There are various IAS-related videos you might want to take a look at:
Sabine Hossenfelder has a new piece out, making many of the same arguments she has been making for a while about the state of fundamental theory in physics. These have a lot in common with arguments that Lee Smolin and I were making in our books published back in 2006. The underlying problem is that the way theorists successfully worked up until the seventies is no longer viable, with the Standard Model working too well, up to the highest energies probed:
The major cause of this stagnation is that physics has changed, but physicists have not changed their methods. As physics has progressed, the foundations have become increasingly harder to probe by experiment. Technological advances have not kept size and expenses manageable. This is why, in physics today, we have collaborations of thousands of people operating machines that cost billions of dollars.
With fewer experiments, serendipitous discoveries become increasingly unlikely. And lacking those discoveries, the technological progress that would be needed to keep experiments economically viable never materializes. It’s a vicious cycle: Costly experiments result in lack of progress. Lack of progress increases the costs of further experiment. This cycle must eventually lead into a dead end when experiments become simply too expensive to remain affordable. A $40 billion particle collider is such a dead end.
I have a somewhat different view about a potential next collider (see here), but agree that the basic question is whether it will be “too expensive to remain affordable.”
What has happened over the last forty years is that the way HEP theory is done has become dysfunctional, in a way that Hossenfelder characterizes as follows:
Instead of examining the way that they propose hypotheses and revising their methods, theoretical physicists have developed a habit of putting forward entirely baseless speculations. Over and over again I have heard them justifying their mindless production of mathematical fiction as “healthy speculation” – entirely ignoring that this type of speculation has demonstrably not workhat woed for decades and continues to not work. There is nothing healthy about this. It’s sick science. And, embarrassingly enough, that’s plain to see for everyone who does not work in the field.
This behavior is based on the hopelessly naïve, not to mention ill-informed, belief that science always progresses somehow, and that sooner or later certainly someone will stumble over something interesting. But even if that happened – even if someone found a piece of the puzzle – at this point we wouldn’t notice, because today any drop of genuine theoretical progress would drown in an ocean of “healthy speculation”…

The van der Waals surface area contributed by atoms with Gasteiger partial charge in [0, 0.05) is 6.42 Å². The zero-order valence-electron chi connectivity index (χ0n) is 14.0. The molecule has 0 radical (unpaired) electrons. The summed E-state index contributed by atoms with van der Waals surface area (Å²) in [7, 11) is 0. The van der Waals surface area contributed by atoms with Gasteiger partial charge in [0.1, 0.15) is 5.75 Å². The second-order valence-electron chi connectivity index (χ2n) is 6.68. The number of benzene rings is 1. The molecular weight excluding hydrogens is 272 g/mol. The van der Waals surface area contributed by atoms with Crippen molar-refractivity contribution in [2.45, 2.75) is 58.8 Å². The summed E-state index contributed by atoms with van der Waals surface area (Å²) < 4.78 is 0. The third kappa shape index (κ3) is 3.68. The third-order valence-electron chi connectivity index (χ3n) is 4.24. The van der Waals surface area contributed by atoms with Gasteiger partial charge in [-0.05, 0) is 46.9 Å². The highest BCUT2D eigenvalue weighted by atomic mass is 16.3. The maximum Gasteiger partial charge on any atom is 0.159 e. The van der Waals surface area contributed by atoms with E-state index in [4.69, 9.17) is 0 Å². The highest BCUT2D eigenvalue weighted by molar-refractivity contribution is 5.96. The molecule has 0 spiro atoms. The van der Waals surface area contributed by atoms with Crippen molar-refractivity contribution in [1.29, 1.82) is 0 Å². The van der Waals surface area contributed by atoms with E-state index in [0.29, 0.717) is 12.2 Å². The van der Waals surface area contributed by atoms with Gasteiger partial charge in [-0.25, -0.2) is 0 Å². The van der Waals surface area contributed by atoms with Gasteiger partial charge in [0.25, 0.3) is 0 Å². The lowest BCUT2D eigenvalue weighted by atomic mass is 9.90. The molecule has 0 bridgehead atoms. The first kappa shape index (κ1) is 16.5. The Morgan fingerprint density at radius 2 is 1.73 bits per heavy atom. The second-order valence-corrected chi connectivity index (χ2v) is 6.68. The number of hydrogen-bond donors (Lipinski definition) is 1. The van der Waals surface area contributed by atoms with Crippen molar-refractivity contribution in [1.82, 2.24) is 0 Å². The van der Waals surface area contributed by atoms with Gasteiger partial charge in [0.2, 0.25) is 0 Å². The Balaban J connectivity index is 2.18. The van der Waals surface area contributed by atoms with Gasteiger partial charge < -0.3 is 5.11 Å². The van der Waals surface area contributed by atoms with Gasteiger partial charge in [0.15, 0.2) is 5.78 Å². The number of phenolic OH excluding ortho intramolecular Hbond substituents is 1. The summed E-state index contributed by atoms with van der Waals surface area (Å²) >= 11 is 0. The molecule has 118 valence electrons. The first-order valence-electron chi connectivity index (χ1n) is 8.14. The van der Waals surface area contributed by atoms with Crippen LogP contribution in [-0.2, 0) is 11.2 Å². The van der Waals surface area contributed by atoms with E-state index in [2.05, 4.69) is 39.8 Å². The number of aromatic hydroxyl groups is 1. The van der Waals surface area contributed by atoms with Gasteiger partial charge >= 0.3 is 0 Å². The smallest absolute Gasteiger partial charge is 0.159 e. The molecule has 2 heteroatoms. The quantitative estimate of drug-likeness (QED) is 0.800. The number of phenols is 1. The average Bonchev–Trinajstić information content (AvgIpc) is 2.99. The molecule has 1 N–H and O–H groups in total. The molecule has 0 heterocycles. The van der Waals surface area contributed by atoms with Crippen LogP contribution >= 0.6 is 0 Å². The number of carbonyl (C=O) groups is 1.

Why don’t physicists have a hard look at their history and learn from their failure? Because the existing scientific system does not encourage learning. Physicists today can happily make career by writing papers about things no one has ever observed, and never will observe. This continues to go on because there is nothing and no one that can stop it.
This story brings up a lot of complex issues in the philosophy and sociology of science, but to me there’s one aspect of the problem that is relatively simple and deserves a lot more attention than it gets: how do you get theorists to abandon failed ideas and move on to try something else?
The negative LHC results about SUSY have had some effect, but even in this case it’s remarkable how many theorists won’t abandon the failed idea of a SUSY extension of the Standard Model. This was always a highly dubious idea, explaining nothing about the Standard Model and adding a huge number of new degrees of freedom and more than a hundred new undetermined parameters. Not seeing anything at the LHC should have put the final nail in the coffin of that idea. Instead, I see that this past fall MIT was still training its graduate students with a course on Supersymmetric Quantum Field Theories. You can try and argue that SUSY and supergravity theories are worth studying even if they have nothing to do with physics at observable energies, but it is a fact that these are extremely complicated QFTs to work with and have explained nothing. Why encourage grad students to devote the many, many hours it takes to understand the details of this subject, instead of encouraging them to learn about something that hasn’t been a huge failure?
The techniques one gets trained in as a graduate student tend to form the basis of one’s understanding of a subject and have a huge influence on one’s future career and the questions one has the expertise needed to work on. Besides SUSY, string theory has been the other major course topic at many institutions, with the best US grad students often spending large amounts of time trying to absorb the material in Polchinski’s two-volume textbook, even though the motivations for this have turned out to also be a huge failure, arguably the largest one in the history of theoretical physics.